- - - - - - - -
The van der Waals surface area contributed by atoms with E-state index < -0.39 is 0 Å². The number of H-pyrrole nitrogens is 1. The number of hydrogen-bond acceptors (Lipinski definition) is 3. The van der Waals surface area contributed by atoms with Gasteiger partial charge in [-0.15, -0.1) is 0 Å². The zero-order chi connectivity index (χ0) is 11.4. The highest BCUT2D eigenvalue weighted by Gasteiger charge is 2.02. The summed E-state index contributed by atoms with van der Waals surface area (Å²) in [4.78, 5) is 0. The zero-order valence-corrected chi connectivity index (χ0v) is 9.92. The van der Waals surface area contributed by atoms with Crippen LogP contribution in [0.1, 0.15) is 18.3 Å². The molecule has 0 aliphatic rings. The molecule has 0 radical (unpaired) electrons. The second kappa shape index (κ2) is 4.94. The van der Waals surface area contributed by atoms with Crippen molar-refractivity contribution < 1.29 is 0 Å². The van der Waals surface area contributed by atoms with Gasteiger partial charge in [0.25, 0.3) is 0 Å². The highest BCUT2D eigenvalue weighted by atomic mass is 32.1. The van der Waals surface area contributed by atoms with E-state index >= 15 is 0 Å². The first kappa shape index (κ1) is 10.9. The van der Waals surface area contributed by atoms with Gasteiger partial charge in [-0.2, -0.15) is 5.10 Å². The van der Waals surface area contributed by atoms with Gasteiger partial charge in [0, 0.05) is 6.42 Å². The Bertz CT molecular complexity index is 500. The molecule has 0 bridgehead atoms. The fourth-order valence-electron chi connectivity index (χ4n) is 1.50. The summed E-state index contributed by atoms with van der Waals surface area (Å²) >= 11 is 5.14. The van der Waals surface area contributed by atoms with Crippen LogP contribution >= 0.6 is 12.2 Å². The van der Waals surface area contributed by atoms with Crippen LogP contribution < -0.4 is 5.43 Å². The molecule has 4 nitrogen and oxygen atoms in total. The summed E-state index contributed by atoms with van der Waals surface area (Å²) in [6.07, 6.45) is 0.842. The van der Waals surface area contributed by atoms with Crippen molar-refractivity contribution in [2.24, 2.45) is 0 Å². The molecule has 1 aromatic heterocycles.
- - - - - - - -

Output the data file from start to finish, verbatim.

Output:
The van der Waals surface area contributed by atoms with E-state index < -0.39 is 0 Å². The number of H-pyrrole nitrogens is 1. The number of hydrogen-bond acceptors (Lipinski definition) is 3. The van der Waals surface area contributed by atoms with Gasteiger partial charge in [-0.15, -0.1) is 0 Å². The zero-order chi connectivity index (χ0) is 11.4. The highest BCUT2D eigenvalue weighted by Gasteiger charge is 2.02. The summed E-state index contributed by atoms with van der Waals surface area (Å²) in [4.78, 5) is 0. The zero-order valence-corrected chi connectivity index (χ0v) is 9.92. The van der Waals surface area contributed by atoms with Crippen LogP contribution in [0.1, 0.15) is 18.3 Å². The molecule has 0 aliphatic rings. The molecule has 0 radical (unpaired) electrons. The second kappa shape index (κ2) is 4.94. The van der Waals surface area contributed by atoms with Crippen molar-refractivity contribution < 1.29 is 0 Å². The van der Waals surface area contributed by atoms with Gasteiger partial charge in [0.25, 0.3) is 0 Å². The highest BCUT2D eigenvalue weighted by atomic mass is 32.1. The van der Waals surface area contributed by atoms with E-state index >= 15 is 0 Å². The first kappa shape index (κ1) is 10.9. The van der Waals surface area contributed by atoms with Gasteiger partial charge in [-0.2, -0.15) is 5.10 Å². The van der Waals surface area contributed by atoms with Gasteiger partial charge in [0, 0.05) is 6.42 Å². The Bertz CT molecular complexity index is 500. The molecule has 0 bridgehead atoms. The fourth-order valence-electron chi connectivity index (χ4n) is 1.50. The summed E-state index contributed by atoms with van der Waals surface area (Å²) >= 11 is 5.14. The van der Waals surface area contributed by atoms with Crippen LogP contribution >= 0.6 is 12.2 Å². The van der Waals surface area contributed by atoms with Crippen LogP contribution < -0.4 is 5.43 Å². The molecule has 4 nitrogen and oxygen atoms in total. The summed E-state index contributed by atoms with van der Waals surface area (Å²) in [6.07, 6.45) is 0.842. The van der Waals surface area contributed by atoms with Crippen molar-refractivity contribution in [2.24, 2.45) is 0 Å². The molecule has 1 aromatic heterocycles.